The larger the production rate the more expensive it gets. These type of units are costly but do a great job of just about anything thrown at them.

Regular maintenance is required especially in the pre filtration as the membranes do not like heavy solids and breakdown from chlorine. As i stated earlier carbon filters are great for treating chlorine. These units will need to be monitored periodically to ensure the flow and balance of brine to permeate is correct. If the unit is equiped with a recycle function then you will need to manage this as well. Recycle allows a small percentage of the brine water to be put back through the system. This helps is water waist and changes the production value.

The image below is an RO unit connected to a bore suppling the house hold

Should I be worried about my tank water?

Worried is such a strong word. You shouldn't trouble yourself like that. That's our job. In all seriousness though, I would ask a few questions.

Is your tank water used for drinking, washing and toilets, showers or cooking?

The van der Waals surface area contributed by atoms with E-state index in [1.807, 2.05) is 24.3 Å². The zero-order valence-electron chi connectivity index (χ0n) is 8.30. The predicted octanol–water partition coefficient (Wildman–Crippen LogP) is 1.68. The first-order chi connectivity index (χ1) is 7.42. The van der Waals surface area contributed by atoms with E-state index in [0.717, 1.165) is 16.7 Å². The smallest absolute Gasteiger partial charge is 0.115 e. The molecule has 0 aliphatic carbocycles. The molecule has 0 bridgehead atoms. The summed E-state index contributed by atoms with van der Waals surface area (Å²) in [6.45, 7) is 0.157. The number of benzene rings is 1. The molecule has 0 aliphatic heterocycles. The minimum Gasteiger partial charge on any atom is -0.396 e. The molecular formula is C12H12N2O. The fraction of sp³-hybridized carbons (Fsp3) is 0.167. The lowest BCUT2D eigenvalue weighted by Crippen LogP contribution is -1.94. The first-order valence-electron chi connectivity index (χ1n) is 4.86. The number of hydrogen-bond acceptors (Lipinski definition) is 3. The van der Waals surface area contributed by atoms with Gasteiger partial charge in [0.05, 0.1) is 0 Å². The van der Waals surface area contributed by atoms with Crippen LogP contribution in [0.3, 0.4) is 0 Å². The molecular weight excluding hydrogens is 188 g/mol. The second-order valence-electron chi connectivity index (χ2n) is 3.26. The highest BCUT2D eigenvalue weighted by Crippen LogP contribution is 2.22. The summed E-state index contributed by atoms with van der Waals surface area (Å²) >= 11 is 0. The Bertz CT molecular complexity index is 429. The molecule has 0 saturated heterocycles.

What are your concerns potentially with the water?

Is your tank underneath trees or near railway, roads, construction sites or even mining?

If your not planning on drinking your tank water then the treatment is fairly simple and cheap. A single sediment filter changed every 6 to 12 months would do the trick.

If your tank is near trees, construction, rail or mining. You may need to consider upgrading the treatment a little to a twin or triple filter to capture things like, lead, coal, diesel and iron. These things can cause discolour on your appliances or damage your home. Bacteria from animal droppings, leaves, frogs and lizards can become a problem you will only want to takle once.